Injustice and exploitation are why when I was a university student I hung a poster in my room with these words by Che Guevara: “At the risk of sounding ridiculous, I would say that the true revolutionary is guided by great feelings of love.” I thought, ‘That’s what I want to be, a revolutionary guided by love.’ Later I learned yoga and meditation and started feeling more love and happiness than I ever dreamed possible. So I went to India and became a monk, inspired by Shrii Prabhat Ranjan Sarkar and the Progressive Utilization Theory (Prout). Prout is the acronym for Progressive Utilization Theory, a new socio-economic model based on self-reliance of each region, cooperatives, environmental balance and universal spiritual values.
So when you find injustice, exploitation, racism or sexism, how can you respond? There are basically three ways. The first one is silence. You can think, I’m not going to speak out because I’m afraid, or because I’m afraid of losing my privilege. The second possible response is reform. You think I want to change it gradually. The “gradually” is my only problem with this one. I don’t want everyone on the planet who I want to help to be dead by the time we finally get the reforms. So a third possible way of acting in the world is revolution, to courageously struggle to end exploitation and save lives as fast as possible. That’s me. That’s also Sarkar. “The most powerful weapon on earth is the human soul on fire.”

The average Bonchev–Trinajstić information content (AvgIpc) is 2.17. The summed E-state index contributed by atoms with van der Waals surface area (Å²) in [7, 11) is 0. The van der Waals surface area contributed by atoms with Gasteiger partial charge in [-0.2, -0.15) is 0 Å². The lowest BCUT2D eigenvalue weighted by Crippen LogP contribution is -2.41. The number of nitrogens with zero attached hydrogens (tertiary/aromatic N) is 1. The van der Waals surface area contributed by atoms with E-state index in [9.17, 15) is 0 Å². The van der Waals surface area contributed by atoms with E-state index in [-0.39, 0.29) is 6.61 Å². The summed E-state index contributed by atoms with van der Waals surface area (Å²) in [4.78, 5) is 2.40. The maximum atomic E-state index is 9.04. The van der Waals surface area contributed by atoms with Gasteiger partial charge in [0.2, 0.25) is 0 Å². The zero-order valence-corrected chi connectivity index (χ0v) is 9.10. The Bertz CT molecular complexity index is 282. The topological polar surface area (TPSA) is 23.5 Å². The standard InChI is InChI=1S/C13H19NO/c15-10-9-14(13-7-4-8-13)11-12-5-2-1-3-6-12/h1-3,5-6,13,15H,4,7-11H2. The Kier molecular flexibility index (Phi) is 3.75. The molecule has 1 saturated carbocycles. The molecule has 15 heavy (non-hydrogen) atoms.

2. Consumerism = Psycho-economic exploitation
When colonialism gradually collapsed during the twentieth century, capitalists developed clever techniques to continue their exploitation of the newly independent countries. They tried to capture the minds of the people and paralyze their collective outlook to prepare them for economic exploitation. Consumer culture, with its appeal to material pleasures, portray a life that is seemingly more pleasurable than one’s real life. “Look honey, I bought something.” “Oh darling, I’m so proud of you!” What did he buy? It doesn’t matter, it could be a car, shoes or a coca-cola. But look at their faces – happiness forever! I think it’s a lie. Happiness doesn’t come from things. Such ads make people want to be rich and white, like all the actors and models they see. Most Venezuelan children see their parents struggling, living with much less income and fewer material goods, and so start to develop a low self-image and inferiority complex.